Love one another. It is such a simple commandment. We teach this to our pre-school preparation students who are under the age of three. We teach this each and every day in religion lessons, at Mass, by example and with love. It is perhaps what distinguishes an education rooted in the Catholic traditions. And yet, each day presents new challenges to simply love one another. Our days are filled with successes and failures in following this simple commandment. And we are continually invited by our God to do better, to love more, to love our neighbor as ourselves.
Like the commandment to love one another, the carpool routine at Saint Mary’s is simple. Stay in line. Wait your turn. Those dropping off in the back parking lot (Middle School and ECDC) use Marywood Lane to enter and exit the property. Those using the front (Gayton Road side) entrance enter from the West Gayton Road entrance and exit from the East Gayton Road entrance. Those stopping to pick up children use the “no man’s land” between the two carpool lines by parking in the spaces in front of the Saint Joseph statue. No child should ever cross a carpool line of traffic. Sidewalks around the front and back lead to the Saint Joseph’s parking area. The system is simple and safe – until we forget to love one another.
When we have patience, we love one another. When we don’t park in another location and cross the carpool lines, we love one another. When we forgive the “visitor” who may not follow the rules, we love one another. We love one another when we don’t try to “win” some extra time by using the back carpool line but exiting via Gayton Road. We love one another by caring enough to keep our children safe at the expense of expedience. We love one another when we understand that special circumstances require some families to have access to the parish hall side driveway without wondering why we should not be using that route.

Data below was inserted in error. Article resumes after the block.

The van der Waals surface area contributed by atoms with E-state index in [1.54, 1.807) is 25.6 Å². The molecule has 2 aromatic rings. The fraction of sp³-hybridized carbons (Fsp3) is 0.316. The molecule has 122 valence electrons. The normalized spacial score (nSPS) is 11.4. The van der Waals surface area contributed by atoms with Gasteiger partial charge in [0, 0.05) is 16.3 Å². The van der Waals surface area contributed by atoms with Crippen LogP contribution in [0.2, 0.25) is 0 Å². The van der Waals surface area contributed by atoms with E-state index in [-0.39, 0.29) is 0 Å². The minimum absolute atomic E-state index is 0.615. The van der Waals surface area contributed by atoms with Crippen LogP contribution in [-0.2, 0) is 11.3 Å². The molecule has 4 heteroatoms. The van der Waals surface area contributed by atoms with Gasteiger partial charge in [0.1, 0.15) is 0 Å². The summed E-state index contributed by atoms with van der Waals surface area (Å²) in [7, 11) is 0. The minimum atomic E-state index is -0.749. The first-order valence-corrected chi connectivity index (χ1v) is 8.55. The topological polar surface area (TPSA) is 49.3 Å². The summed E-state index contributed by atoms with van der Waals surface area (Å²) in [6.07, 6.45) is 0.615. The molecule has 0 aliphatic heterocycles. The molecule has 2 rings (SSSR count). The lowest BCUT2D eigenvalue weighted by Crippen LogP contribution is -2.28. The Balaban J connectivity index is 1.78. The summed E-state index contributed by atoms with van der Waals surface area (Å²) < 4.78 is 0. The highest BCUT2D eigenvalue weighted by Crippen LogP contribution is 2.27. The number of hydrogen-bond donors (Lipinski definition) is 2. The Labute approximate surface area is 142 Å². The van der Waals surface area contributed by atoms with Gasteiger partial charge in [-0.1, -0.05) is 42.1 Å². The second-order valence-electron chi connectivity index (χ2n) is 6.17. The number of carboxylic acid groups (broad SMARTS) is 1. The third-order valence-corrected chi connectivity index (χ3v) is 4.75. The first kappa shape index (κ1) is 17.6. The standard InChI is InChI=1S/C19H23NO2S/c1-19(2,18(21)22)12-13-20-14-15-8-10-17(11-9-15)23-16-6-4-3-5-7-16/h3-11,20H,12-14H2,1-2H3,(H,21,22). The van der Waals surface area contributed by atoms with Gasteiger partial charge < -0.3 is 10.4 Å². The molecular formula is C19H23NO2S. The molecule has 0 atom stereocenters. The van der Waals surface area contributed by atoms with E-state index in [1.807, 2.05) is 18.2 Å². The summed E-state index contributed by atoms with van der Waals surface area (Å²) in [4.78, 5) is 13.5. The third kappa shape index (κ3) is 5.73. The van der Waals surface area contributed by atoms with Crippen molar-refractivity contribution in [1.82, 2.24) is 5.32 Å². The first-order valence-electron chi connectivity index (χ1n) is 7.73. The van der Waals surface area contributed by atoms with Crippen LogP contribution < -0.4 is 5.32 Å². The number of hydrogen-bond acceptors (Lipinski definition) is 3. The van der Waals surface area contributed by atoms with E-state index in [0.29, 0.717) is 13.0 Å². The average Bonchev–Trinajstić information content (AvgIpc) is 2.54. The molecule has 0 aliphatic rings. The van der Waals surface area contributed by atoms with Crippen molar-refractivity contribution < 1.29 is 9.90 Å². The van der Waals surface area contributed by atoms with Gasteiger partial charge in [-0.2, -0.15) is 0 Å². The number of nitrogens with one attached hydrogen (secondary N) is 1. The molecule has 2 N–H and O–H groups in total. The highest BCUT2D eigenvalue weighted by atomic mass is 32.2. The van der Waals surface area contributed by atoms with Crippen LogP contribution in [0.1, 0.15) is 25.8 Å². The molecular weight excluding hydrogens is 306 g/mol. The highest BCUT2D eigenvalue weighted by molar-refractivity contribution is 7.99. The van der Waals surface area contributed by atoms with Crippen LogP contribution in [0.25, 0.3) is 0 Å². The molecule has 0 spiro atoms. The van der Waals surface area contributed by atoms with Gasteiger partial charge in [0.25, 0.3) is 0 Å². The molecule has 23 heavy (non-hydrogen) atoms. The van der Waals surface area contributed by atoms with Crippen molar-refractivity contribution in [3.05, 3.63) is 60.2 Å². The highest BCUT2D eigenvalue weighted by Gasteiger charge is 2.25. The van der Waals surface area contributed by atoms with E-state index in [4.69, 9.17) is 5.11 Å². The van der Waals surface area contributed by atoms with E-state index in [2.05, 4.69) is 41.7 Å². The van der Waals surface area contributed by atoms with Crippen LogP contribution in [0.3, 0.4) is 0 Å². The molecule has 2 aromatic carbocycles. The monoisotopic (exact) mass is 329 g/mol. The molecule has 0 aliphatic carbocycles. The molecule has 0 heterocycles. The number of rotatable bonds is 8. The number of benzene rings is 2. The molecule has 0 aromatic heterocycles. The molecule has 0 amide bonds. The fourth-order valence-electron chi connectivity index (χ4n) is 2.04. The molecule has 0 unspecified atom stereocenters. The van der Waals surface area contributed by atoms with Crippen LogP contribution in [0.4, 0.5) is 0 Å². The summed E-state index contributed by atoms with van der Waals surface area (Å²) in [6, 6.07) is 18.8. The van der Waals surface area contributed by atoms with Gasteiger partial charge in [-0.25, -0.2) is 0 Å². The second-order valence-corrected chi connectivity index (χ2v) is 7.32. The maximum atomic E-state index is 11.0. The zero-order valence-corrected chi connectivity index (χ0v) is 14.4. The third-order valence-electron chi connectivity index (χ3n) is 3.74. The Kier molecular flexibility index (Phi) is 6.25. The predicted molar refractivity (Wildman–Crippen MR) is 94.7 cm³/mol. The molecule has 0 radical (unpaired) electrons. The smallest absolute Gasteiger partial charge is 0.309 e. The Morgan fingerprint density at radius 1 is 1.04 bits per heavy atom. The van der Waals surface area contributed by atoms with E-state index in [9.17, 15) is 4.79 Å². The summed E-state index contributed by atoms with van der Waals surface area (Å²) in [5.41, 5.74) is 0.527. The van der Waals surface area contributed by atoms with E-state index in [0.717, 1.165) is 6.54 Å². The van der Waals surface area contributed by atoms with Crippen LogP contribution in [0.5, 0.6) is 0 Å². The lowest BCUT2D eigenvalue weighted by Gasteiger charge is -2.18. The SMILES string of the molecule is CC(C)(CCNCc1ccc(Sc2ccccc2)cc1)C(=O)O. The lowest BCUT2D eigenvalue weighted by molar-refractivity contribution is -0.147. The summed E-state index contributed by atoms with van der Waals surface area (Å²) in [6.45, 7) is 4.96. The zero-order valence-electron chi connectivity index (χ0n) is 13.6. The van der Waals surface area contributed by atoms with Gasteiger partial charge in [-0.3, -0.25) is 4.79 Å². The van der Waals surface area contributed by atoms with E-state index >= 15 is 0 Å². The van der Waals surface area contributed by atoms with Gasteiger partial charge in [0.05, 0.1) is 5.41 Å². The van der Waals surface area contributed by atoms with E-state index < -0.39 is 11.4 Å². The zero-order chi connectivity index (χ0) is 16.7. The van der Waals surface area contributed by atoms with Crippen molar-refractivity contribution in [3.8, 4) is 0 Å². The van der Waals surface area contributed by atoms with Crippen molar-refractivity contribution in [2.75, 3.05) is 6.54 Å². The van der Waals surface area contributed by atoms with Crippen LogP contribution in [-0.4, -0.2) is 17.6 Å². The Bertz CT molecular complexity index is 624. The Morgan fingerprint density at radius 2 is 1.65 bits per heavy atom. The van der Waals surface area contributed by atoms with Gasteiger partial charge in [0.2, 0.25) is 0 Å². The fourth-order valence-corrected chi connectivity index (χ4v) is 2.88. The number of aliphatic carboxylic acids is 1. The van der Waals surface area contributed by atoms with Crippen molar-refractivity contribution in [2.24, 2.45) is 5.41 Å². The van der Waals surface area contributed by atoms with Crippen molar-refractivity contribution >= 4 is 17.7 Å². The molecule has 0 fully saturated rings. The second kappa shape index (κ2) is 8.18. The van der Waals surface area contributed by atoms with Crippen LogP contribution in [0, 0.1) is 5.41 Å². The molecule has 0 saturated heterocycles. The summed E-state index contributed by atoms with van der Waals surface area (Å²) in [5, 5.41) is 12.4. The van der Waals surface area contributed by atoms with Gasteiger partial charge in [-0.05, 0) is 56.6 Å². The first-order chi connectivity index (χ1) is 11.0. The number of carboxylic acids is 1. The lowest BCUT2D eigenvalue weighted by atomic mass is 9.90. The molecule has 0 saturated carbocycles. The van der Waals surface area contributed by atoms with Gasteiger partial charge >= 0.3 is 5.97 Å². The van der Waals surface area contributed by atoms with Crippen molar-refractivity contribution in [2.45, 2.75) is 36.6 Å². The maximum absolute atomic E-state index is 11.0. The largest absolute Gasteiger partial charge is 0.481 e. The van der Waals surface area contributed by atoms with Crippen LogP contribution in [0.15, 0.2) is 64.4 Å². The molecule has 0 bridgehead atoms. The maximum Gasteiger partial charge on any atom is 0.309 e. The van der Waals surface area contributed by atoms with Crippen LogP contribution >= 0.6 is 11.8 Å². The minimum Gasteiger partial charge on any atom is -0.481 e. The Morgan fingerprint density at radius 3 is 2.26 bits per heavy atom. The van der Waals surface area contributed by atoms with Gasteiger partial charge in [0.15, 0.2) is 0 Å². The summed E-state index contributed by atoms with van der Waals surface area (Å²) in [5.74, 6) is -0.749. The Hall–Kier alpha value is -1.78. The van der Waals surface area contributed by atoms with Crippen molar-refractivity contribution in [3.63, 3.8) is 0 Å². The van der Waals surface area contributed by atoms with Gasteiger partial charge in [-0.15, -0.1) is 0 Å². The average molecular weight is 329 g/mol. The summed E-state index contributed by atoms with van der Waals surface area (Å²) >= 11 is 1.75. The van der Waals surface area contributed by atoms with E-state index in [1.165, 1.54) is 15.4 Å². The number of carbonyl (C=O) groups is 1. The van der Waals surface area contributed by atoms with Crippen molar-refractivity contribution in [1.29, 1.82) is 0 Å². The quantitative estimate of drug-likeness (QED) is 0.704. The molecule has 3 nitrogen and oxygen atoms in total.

Each and every day, we have the opportunity to reinforce our children’s learning of the commandment simply by following the carpool pattern. Imagine how confused children can be when we teach them all day long to love one another, to respect one another, and we demonstrate tolerance and love – only for students to witness drivers who off-handedly place others in jeopardy. Time constraints, rushed schedules, impatience, lack of tolerance, and anger challenge our beliefs and resolve to follow the commandment. A quick decision to “cut out’ the front, to comment on another’s poor driving, or parking in the middle school lot and crossing lines because it save 30 or so steps unravels all of the teaching about the “golden rule”.
I have been asked why I don’t buy cones, put up caution tape, admonish drivers who break the rules, and generally take actions to enforce the carpool rules. It has occurred to me that enforcement works best when dealing with people who are not committed to the commandment to love one another. We at Saint Mary’s are indeed committed to loving one another. It is such a simple commandment …